Turns out, frugal living can have some pretty serious pitfalls
September is National Coupon Month and you’re ready. You have your mobile apps updated, your favorite sites bookmarked, your filing system ready to go — and you should really just stop. Put down the circular for a minute. Yes, coupons can save you money, but if you just assume they’ll always give you the best deal, think again.
Frugal-living bloggers know a thing or two about coupons, so we asked some to identify situations where a quote-unquote great deal can end up taking money out of your wallet. Here’s why and how they say even avid couponers can get tripped up.
You ignore generics. “If an item is available in the bulk section or as a generic store version, it’s usually less expensive than the coupon-discounted price on name brands,” says Sara Tetreault, who blogs at GoGingham.com. For example, she says she recently passed over a coupon for fluoride rinse because even with two bucks off, the price was still more than the house brand. The same holds true for dollar stores. Yes, there’s some stuff you probably don’t want to buy there, but some items will cost less there than at a grocery or big-box store, even with a coupon.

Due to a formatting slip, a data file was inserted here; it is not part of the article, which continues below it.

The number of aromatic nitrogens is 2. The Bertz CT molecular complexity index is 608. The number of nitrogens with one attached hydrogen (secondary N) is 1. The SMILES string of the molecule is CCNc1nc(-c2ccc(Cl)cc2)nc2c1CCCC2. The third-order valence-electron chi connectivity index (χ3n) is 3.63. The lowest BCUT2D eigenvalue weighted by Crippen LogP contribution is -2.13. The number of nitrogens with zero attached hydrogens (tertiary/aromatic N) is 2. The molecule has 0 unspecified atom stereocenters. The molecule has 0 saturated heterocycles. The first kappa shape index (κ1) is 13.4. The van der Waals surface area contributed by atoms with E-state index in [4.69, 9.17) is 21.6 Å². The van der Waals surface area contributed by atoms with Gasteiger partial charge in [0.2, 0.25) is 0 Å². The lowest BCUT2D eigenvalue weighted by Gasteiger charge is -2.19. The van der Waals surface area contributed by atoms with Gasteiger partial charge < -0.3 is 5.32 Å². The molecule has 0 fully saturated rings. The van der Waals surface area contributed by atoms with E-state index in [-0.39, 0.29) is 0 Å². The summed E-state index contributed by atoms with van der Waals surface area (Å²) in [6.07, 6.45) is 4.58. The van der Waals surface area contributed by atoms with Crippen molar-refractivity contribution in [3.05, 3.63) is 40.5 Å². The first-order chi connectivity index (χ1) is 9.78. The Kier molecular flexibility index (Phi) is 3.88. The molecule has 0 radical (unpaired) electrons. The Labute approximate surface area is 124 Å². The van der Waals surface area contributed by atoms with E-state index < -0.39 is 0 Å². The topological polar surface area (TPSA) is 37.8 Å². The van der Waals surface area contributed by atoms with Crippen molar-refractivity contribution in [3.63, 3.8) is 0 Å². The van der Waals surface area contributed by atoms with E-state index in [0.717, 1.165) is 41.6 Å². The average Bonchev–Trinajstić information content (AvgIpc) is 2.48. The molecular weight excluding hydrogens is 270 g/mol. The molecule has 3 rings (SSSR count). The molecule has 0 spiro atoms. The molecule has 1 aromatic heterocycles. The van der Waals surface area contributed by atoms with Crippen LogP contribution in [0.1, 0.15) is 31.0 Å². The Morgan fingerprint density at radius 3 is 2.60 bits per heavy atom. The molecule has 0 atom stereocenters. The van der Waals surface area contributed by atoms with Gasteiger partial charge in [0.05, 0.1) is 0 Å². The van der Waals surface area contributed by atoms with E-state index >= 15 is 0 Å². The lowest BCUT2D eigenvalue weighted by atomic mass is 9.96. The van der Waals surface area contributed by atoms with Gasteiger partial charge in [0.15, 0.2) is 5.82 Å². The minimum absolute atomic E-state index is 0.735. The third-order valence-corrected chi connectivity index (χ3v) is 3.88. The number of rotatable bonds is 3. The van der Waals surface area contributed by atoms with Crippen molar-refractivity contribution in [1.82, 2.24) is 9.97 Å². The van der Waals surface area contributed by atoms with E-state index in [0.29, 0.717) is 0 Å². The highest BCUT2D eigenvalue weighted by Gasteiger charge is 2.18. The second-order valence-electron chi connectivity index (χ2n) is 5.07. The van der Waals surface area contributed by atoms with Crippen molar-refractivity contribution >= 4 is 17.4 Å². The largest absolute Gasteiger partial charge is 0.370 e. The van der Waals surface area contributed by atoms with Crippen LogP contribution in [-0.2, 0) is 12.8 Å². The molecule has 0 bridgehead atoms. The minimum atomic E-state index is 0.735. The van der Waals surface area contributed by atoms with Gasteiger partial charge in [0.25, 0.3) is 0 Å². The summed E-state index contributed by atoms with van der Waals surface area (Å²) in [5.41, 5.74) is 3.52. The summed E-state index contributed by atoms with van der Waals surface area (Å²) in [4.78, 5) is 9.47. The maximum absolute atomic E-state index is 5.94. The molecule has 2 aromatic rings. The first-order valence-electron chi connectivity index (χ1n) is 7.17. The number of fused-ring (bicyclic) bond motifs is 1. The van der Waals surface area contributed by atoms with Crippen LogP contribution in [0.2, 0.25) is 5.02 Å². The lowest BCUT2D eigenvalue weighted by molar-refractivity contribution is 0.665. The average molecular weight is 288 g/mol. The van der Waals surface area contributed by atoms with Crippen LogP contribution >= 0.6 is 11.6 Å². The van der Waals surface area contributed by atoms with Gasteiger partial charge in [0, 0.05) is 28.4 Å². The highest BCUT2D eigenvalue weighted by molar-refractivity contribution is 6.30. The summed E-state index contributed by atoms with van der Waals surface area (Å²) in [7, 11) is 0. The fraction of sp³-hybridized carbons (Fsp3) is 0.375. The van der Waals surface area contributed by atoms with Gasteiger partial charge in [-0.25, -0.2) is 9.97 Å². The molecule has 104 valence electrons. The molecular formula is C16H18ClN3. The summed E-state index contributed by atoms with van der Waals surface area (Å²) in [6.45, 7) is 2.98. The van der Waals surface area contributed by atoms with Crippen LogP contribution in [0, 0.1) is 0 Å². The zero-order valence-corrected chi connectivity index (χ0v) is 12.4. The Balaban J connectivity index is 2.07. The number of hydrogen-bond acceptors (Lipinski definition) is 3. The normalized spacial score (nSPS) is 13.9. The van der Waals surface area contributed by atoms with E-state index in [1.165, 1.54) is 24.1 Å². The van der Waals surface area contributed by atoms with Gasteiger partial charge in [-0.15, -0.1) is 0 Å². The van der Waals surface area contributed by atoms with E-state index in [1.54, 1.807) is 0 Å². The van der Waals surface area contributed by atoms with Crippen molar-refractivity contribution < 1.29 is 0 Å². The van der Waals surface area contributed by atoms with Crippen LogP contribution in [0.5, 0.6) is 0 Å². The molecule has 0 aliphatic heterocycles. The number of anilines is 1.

You drive out of your way. This is Couponing 101, but it’s still something you can forget in the excitement of a huge sale: If you have to make a separate trip to score your bounty, you’re spending money on gas and wear and tear on your car.